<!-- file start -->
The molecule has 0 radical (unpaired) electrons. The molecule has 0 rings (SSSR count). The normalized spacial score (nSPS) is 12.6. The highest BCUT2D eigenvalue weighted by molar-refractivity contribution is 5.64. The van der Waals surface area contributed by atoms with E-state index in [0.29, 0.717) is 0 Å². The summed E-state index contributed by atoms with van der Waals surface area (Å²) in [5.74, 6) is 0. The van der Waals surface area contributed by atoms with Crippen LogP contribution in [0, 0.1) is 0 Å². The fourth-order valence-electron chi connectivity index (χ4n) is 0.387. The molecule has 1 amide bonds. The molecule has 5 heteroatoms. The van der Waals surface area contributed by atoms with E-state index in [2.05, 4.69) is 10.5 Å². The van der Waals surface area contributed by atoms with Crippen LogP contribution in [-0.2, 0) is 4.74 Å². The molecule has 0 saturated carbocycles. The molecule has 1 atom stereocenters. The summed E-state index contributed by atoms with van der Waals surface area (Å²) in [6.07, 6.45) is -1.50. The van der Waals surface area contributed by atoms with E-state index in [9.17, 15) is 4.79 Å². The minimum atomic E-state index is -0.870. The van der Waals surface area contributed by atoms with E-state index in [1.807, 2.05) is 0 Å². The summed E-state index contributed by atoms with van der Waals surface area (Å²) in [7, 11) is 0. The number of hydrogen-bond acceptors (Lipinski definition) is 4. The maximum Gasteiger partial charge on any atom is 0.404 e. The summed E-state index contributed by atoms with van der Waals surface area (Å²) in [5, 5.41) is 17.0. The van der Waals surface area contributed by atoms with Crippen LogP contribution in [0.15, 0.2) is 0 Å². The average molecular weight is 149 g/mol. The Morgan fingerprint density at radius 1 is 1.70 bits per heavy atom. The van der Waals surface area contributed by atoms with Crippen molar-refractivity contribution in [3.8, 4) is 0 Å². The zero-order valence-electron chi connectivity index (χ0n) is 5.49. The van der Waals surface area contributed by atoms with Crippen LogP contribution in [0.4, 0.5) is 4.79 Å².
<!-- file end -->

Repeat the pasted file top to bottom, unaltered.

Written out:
The molecule has 0 radical (unpaired) electrons. The molecule has 0 rings (SSSR count). The normalized spacial score (nSPS) is 12.6. The highest BCUT2D eigenvalue weighted by molar-refractivity contribution is 5.64. The van der Waals surface area contributed by atoms with E-state index in [0.29, 0.717) is 0 Å². The summed E-state index contributed by atoms with van der Waals surface area (Å²) in [5.74, 6) is 0. The van der Waals surface area contributed by atoms with Crippen LogP contribution in [0, 0.1) is 0 Å². The fourth-order valence-electron chi connectivity index (χ4n) is 0.387. The molecule has 1 amide bonds. The molecule has 5 heteroatoms. The van der Waals surface area contributed by atoms with E-state index in [2.05, 4.69) is 10.5 Å². The van der Waals surface area contributed by atoms with Crippen LogP contribution in [-0.2, 0) is 4.74 Å². The molecule has 0 saturated carbocycles. The molecule has 1 atom stereocenters. The summed E-state index contributed by atoms with van der Waals surface area (Å²) in [6.07, 6.45) is -1.50. The van der Waals surface area contributed by atoms with E-state index in [9.17, 15) is 4.79 Å². The minimum atomic E-state index is -0.870. The van der Waals surface area contributed by atoms with E-state index in [1.807, 2.05) is 0 Å². The summed E-state index contributed by atoms with van der Waals surface area (Å²) in [7, 11) is 0. The number of hydrogen-bond acceptors (Lipinski definition) is 4. The maximum Gasteiger partial charge on any atom is 0.404 e. The summed E-state index contributed by atoms with van der Waals surface area (Å²) in [5, 5.41) is 17.0. The van der Waals surface area contributed by atoms with Crippen LogP contribution in [0.15, 0.2) is 0 Å². The average molecular weight is 149 g/mol. The Morgan fingerprint density at radius 1 is 1.70 bits per heavy atom. The van der Waals surface area contributed by atoms with Crippen molar-refractivity contribution in [3.8, 4) is 0 Å². The zero-order valence-electron chi connectivity index (χ0n) is 5.49. The van der Waals surface area contributed by atoms with Crippen LogP contribution in [0.4, 0.5) is 4.79 Å².